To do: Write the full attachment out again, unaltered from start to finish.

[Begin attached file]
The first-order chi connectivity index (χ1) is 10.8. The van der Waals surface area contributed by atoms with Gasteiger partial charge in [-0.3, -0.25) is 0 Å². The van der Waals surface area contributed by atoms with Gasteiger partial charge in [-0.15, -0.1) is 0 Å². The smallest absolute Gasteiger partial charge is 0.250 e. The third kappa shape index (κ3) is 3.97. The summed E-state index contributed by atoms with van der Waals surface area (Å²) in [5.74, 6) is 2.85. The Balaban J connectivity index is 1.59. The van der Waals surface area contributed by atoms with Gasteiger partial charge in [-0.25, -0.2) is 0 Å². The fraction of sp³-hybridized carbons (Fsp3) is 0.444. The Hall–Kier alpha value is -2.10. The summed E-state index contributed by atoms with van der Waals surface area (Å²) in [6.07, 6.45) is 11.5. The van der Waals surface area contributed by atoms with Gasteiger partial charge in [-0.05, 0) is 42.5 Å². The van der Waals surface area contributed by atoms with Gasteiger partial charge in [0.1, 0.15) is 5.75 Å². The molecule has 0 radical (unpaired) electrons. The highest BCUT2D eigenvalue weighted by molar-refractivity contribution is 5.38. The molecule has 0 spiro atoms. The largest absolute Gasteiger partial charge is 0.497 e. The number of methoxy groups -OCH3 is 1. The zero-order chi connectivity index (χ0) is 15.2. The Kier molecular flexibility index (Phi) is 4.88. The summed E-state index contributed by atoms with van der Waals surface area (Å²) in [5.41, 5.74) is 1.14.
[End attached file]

The first-order chi connectivity index (χ1) is 10.8. The van der Waals surface area contributed by atoms with Gasteiger partial charge in [-0.3, -0.25) is 0 Å². The van der Waals surface area contributed by atoms with Gasteiger partial charge in [-0.15, -0.1) is 0 Å². The smallest absolute Gasteiger partial charge is 0.250 e. The third kappa shape index (κ3) is 3.97. The summed E-state index contributed by atoms with van der Waals surface area (Å²) in [5.74, 6) is 2.85. The Balaban J connectivity index is 1.59. The van der Waals surface area contributed by atoms with Gasteiger partial charge in [-0.25, -0.2) is 0 Å². The fraction of sp³-hybridized carbons (Fsp3) is 0.444. The Hall–Kier alpha value is -2.10. The summed E-state index contributed by atoms with van der Waals surface area (Å²) in [6.07, 6.45) is 11.5. The van der Waals surface area contributed by atoms with Gasteiger partial charge in [-0.05, 0) is 42.5 Å². The van der Waals surface area contributed by atoms with Gasteiger partial charge in [0.1, 0.15) is 5.75 Å². The molecule has 0 radical (unpaired) electrons. The highest BCUT2D eigenvalue weighted by molar-refractivity contribution is 5.38. The molecule has 0 spiro atoms. The largest absolute Gasteiger partial charge is 0.497 e. The number of methoxy groups -OCH3 is 1. The zero-order chi connectivity index (χ0) is 15.2. The Kier molecular flexibility index (Phi) is 4.88. The summed E-state index contributed by atoms with van der Waals surface area (Å²) in [5.41, 5.74) is 1.14.